Week 5: No. 9 Southington (4-0) at New Britain (4-0), 6:30 p.m.
NEW BRITAIN – Nothing has really changed in 10 years.
When two young running backs met at their first youth football practice, little did they know that they would always share a backfield and start a very close friendship.
“The first time I touched a football,” New Britain senior Shawn Robinson said pointing towards teammate Kaiyon Gunn at practice on Monday, “was with that man, right there.”
During that first season, both players were good enough that coaches didn’t know who to start.
“We were just talking junk – we didn’t know each other – we were just talking junk: ‘I’m better than you. I’m better than you,’” Robinson said.
It worked back then and it has continued to work into their high school careers.
The duo of Gunn and Robinson has totaled 833 yards on the ground so far this season – an average of 208.2 yards per game – and have led the Hurricanes to their first 4-0 start since 2003.
“You got five (yards)? I’m going to get nine. You got 10? I’m going to score,” Robinson said of how the friendly competition between the two would play out. “At the end of the day, end of the game, he’s still my brother. We still dap each other up, love each other, call each other’s mom, ‘mom.’ It’s family.”
The feeling’s mutual.
“I definitely am the first person to high-five him after he scores,” Gunn said. “I tell him ‘I scored last week so now it’s your turn.’”
Gunn is the more shifty and speedy running back while Robinson takes the pleasure of running through defenders.
New Britain coach Tebucky Jones raved about the friendly competition between his two running backs.
“It’s like that old Rutgers team, they had that Thunder and Lightning,” Jones said. “They both run hard. They both have the ability to make people miss.”
OK, so who is thunder and who is lightning?
“Back then, he was faster than me,” Gunn said. “Now I am faster than him. I was more like the chunky guy. He’s now the chunky guy.”
Does Robinson know that he’s thunder now?
“Nah,” Gunn said with a laugh. “I’m going to go tell him now.”
Robinson has some idea.
“I was the one who got the sweeps and he got the dives and the blasts,” Robinson said. “He worked on his speed a little more. He got me.”
To Jones, however, both are just as dangerous when they’re on the field, regardless of if they get the blocks or not.
“I always tell them: You can never let one guy tackle you,” Jones said. “It has to be more than one. When it’s one guy you have to win that battle.
“I think they went into the season with that mindset and it’s working out pretty well.”
The duo has listened and listened well.
It’s hard not to listen to Jones. He speaks from experience.
While Jones was an NFL first-round pick as a safety who helped the New England Patriots win Super Bowl XXXI, he built his career as a running back when he starred at New Britain in the early 1990s.
Jones was a two-time New Haven Register All-State selection, at running back and at defensive back, but was recruited to play tailback at Syracuse. He only made the switch to safety his senior year.
“I take it as an advantage, because most kids don’t have what we have,” Gunn said of having an former NFL star as his head coach. “He’s an excellent coach and gives us information on how we can do things better.”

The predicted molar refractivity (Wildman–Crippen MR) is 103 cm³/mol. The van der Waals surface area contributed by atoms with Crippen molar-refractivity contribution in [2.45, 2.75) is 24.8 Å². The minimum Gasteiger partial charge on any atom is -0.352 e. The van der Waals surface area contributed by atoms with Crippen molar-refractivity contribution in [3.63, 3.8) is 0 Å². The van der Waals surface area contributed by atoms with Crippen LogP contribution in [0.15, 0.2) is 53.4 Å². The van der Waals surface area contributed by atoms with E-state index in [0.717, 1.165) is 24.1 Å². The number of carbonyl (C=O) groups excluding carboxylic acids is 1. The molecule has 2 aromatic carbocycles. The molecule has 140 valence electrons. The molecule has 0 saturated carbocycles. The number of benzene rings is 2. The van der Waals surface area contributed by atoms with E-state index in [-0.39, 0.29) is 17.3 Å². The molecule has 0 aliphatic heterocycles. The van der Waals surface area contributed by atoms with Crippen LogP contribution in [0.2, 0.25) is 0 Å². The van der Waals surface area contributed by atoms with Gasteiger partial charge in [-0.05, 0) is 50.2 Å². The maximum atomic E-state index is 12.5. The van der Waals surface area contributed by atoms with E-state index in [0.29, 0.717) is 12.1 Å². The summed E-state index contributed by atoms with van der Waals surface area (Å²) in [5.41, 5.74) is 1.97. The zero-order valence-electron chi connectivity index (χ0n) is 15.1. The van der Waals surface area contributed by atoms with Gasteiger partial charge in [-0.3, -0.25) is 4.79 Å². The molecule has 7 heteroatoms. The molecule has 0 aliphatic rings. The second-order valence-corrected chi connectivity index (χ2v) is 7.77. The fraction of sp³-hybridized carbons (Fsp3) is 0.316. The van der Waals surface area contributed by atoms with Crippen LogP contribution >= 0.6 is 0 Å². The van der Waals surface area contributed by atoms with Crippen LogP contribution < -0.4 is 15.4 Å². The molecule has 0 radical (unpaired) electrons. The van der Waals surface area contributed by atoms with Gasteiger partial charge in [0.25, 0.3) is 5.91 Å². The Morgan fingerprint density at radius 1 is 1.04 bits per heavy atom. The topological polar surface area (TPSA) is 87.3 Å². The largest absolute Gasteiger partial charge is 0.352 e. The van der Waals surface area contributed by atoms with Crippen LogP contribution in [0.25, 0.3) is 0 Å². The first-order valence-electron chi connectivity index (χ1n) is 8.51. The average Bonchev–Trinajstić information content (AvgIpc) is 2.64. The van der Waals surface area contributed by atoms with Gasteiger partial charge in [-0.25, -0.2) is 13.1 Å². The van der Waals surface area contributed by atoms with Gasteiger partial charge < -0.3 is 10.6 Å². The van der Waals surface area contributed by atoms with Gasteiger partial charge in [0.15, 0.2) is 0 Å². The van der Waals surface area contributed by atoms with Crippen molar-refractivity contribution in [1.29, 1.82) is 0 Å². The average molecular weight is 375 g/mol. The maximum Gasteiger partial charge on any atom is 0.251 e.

The relationship between the three goes beyond player and coach.
“It’s a blessing. He’s more of a role model to me,” Robinson said. “He put New Britain on the map when New Britain had nobody to look up to. He was a hero. Everybody wants to be like ‘Buck.’
“Getting the chance to have him as my coach, me and my brother, playing football the game we all love. It’s the best thing that could have ever happened.”
‘Buck’ knows a thing or two about beating Southington. His senior year he helped New Britain beat Southington 12-0 on Thanksgiving. Jones would lead New Britain to an undefeated record and a Class LL championship that year.
This year, both teams come into Friday night’s showdown 4-0.
The Hurricanes haven’t had much luck against the Blue Knights, recently.
The year Gunn and Robinson began playing youth football was the last time the Hurricanes won a game in the series, a 3-0 victory in 2008.
Southington has won the last nine meetings, mostly via blowout. Last year, Southington won 42-20.
“We have to realize that they are just another team,” Robinson said. “They bleed like we do. They practice like we do. They ain’t nothing special but another football team.”
Jones, in his seventh year as coach of the Hurricanes, isn’t letting past season’s losses get in his team’s head.
“I was a DB. If you get beat on a catch, it’s short term memory,” Jones said. “That’s how we look at it.
“Last year is gone. It’s a whole new year. We tell the kids, it’s a new beginning.”
It’s a new year, a clean slate and the players have bought in.
“Knowing that we won a few games, we’re feeling ourselves a little bit,” Gunn said. “We don’t want to feel ourselves too much because they’re still a contender and we want to beat them. I think them beating us in the last few years, we have something to prove.”
How are the Hurricanes going to beat the Blue Knights?
“I think we need to play without penalties, play aggressive, play fast and make sure everyone does their jobs,” Gunn said. “If one person slacks off, then that’s an opportunity for the other team to score.”
According to Robinson they are going to have to come out and score early if they are going to send a message to the rest of the state.
“First drive is always a statement,” Robinson said. “Whomever comes out and punches whomever in the mouth first sets the tone for the game. I feel like if we get the ball first – they’re going to have some blood to taste.
“It’s us against the world because we fight for everything we need. Everything we get is never given to us. We practice hard, 100-percent every practice. We get the best out of each other.”